NASA’s claim that Greenland is experiencing “unprecedented” melting is nothing but a bunch of hot air, according to scientists who say the country’s ice sheets melt with some regularity.
A heat dome over the icy country melted a whopping 97 percent of Greenland’s ice sheet in mid-July, NASA said, calling it yet more evidence of the effect man is having on the planet.
But the unusual-seeming event had nothing to do with hot air, according to glaciologists. It was actually to be expected.
“Ice cores from Summit station [Greenland’s coldest and highest] show that melting events of this type occur about once every 150 years on average. With the last one happening in 1889, this event is right on time,” said Lora Koenig, a Goddard glaciologist and a member of the research team analyzing the satellite data.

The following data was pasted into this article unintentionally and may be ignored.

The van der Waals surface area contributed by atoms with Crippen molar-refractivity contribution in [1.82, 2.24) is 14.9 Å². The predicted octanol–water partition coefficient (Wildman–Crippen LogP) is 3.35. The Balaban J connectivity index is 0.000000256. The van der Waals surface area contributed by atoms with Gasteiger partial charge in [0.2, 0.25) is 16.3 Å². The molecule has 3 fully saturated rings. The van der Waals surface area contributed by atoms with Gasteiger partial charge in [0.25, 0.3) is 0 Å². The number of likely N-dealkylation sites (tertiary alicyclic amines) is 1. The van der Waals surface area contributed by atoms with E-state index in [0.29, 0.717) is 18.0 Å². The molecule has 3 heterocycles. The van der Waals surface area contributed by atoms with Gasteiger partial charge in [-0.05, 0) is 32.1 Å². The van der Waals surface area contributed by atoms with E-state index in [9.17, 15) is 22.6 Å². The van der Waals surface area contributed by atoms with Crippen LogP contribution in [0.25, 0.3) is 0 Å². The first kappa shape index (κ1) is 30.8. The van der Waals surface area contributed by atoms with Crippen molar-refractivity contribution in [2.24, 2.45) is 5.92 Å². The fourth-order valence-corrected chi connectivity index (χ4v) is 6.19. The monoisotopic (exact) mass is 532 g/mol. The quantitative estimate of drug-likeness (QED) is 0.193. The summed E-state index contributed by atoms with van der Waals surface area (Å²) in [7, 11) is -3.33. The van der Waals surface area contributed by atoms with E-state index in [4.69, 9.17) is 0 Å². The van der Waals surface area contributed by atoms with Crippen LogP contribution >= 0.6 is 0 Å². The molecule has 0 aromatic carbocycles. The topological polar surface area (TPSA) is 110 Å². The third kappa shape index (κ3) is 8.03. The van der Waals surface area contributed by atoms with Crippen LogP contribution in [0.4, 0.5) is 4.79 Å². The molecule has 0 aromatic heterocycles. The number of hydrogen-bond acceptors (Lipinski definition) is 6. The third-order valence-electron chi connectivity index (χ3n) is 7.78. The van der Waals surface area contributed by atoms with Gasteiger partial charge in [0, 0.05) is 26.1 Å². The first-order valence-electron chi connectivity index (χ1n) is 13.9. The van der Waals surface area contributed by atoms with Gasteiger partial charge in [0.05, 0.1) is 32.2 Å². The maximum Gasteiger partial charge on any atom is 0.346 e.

But rather than a regular 150-year planetary cycle, the new NASA report calls the melt “unprecedented,” the result of a recent strong ridge of warm air, or a heat dome, over Greenland — one of a series that has dominated Greenland’s weather since the end of May.